In South Africa, obesity is ranked as one of the top five risk factors for early death, and years lived with disabilities[i]. Between 1980 and 2008, the prevalence of obesity worldwide doubled. With almost 40% of women and 11% of men classified as obese[ii], South Africa has the highest obesity rate in Sub-Saharan Africa. Research published in the South African Medical Journal[iii] showed that severe obesity increased healthcare expenditure by R4 425 per person, split between inpatient and outpatient care. Smoking has a similar impact on healthcare costs.
Globally, one in four adults is not active enough and more than 80% of the world's adolescent population is insufficiently physically active. Multiple studies have highlighted insufficient physical activity as a key risk factor for non-communicable diseases (NCDs) such as cardiovascular diseases, cancer and diabetes.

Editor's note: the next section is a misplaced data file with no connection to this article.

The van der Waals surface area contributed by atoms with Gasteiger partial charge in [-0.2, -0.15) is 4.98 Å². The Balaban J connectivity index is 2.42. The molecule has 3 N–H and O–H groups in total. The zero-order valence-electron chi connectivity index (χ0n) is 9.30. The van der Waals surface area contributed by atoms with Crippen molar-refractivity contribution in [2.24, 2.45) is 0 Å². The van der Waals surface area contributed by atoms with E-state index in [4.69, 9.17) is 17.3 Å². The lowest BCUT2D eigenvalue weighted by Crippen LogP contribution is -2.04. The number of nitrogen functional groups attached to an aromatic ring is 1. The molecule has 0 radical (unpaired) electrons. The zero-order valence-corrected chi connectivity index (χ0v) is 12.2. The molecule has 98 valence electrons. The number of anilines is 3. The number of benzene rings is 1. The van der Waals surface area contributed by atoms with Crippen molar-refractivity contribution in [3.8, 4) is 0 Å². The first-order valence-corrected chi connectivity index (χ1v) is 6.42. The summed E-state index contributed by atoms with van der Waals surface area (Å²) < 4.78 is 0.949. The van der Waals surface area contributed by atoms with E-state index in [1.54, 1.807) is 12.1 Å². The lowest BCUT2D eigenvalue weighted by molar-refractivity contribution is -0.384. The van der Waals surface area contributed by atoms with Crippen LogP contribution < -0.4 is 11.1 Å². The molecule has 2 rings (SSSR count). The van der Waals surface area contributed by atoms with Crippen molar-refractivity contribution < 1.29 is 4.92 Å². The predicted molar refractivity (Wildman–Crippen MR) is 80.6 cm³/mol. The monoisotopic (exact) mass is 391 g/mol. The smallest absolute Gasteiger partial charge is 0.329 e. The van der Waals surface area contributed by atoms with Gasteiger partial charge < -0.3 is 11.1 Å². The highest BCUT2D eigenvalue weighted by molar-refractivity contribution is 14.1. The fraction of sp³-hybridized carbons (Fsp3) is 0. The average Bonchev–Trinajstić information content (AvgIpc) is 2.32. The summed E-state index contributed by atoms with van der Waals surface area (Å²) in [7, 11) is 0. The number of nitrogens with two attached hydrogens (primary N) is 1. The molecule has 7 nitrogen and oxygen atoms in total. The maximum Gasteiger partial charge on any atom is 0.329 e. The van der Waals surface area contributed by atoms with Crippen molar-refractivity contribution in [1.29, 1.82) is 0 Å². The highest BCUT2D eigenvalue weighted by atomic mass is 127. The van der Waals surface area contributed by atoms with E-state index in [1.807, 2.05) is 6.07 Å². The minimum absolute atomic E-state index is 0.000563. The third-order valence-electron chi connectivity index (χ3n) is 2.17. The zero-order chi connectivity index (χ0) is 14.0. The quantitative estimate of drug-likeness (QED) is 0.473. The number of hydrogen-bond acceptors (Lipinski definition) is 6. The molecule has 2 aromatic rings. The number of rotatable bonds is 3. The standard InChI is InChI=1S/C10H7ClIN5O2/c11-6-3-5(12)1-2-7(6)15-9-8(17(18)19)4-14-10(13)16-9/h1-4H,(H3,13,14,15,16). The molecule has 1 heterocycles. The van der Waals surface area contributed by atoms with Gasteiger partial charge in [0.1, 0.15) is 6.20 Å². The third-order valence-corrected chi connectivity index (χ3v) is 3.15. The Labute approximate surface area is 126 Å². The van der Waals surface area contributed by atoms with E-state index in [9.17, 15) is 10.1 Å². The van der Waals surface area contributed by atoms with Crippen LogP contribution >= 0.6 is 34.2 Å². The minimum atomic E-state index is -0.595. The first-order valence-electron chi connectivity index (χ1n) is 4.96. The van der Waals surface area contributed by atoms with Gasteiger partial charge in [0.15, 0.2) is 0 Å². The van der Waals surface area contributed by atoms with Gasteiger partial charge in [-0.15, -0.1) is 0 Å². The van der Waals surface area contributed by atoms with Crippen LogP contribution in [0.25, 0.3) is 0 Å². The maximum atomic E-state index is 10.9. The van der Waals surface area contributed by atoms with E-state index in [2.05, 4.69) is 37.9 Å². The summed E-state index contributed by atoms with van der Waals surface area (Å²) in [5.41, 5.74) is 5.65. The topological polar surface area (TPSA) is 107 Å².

“NCDs are by far one of the biggest challenges facing global society,” noted Chief Medical Officer of Discovery Health, Dr Maurice Goodman. “South Africa is not faring well in this regard as, over the past 25 years, the incidence of NCDs has increased dramatically, and three-fold when it comes to diabetes in particular.” A recent Stats SA paper has reported that NCDs are now leading cause of mortality in SA over communicable diseases, HIV/Aids and TB.
This week, a British Heart Foundation study reported that levels of sedentary behaviour remain stubbornly high and are likely to be causing as many deaths as smoking. Linked to poor lifestyle choices, from poor nutrition to activity levels, these highly preventable illnesses kill over 30 million people annually.
Exercise: a surprisingly simple antidote to the global tsunami of lifestyle-related illnesses